posted by newdaddy at 4:01 PM on May 23, 2011


newdaddy : If you've got a good job somewhere, you're not going to take six months off and let someone else figure out how to do what you're doing.

I tend to agree that I don't see the current trend of people working themselves to death changing within my lifetime.

That said, your objection very much counts as a self-fulfilling prophecy. We currently have a 9% unemployment rate in the US. If everyone agreed to work 2/3rds as many hours, we'd have a 23% more jobs than bodies to fill them. Rather than people working themselves even harder to desperately cling to any job they can get, we'd have far more worker mobility, allowing people a better chance to find a job they really like.

Of course, too small a labor-pool has its own side effects, too, but I think we'd do well to find some balance that doesn't leave everyone miserable.
posted by pla at 4:52 PM on May 23, 2011 [1 favorite]


emjaybee: You could have easily looked at eeeez's profile to see that he is in Holland.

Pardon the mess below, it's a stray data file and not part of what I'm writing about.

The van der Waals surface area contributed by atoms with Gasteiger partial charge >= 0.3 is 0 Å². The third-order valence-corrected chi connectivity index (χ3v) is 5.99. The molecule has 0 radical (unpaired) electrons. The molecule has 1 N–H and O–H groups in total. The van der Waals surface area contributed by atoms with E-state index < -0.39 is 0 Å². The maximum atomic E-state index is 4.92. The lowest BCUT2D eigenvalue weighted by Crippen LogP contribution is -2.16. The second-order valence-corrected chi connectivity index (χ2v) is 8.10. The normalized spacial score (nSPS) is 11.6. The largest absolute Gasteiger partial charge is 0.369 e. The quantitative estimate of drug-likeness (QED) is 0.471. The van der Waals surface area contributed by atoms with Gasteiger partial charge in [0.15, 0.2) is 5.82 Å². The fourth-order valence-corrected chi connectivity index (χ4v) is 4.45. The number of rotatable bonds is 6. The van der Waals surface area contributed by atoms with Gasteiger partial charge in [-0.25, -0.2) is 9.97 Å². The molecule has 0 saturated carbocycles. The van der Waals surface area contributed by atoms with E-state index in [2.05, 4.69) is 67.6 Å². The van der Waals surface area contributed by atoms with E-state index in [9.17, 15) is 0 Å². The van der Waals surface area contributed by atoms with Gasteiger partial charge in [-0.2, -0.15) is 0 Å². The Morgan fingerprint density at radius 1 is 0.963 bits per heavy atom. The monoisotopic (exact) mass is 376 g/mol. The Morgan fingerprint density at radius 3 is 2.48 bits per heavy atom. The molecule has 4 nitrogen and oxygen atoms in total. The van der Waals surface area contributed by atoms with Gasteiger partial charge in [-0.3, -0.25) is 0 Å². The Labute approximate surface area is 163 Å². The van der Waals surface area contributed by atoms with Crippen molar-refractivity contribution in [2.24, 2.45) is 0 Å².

After that statement and yours and looking at the article it appeared that there were no numbers. It seemed a big claim. Possibly someone who was into this would know where to get these things.

It appears that the occurrence in Denmark sited by the EU is a few thousand out of a probable work force of, let's say, half the population of Denmark so about 2.5m. Then the assertion in the opinion piece about such arrangements being 'the norm' was not strong at best.
posted by sien at 1:45 AM on May 24, 2011


Not the norm in Denmark at all in the sense of all people taking a sabbatical, but certainly fairly common. Also I seem to remember a lot of people in the Netherlands are on some sort of part-time scheme.

This:
The idea of a universal basic income, paid to all citizens, independent of their position in the labor market, is a logical next step.
is nowhere near reality in Denmark. Sadly. As Harry notes, Denmark is currently ruled by a coalition that lets the nationalist Danish People's Party call all the shots on immigration as long as they get to push tax cuts for the rich. This puts a certain pressure on the system when tax revenue shrinks.

sien, there are more people in Denmark on some sort of state benefit (counting high school students and pensioners) than there are people working if I remember correctly.
posted by brokkr at 3:55 AM on May 26, 2011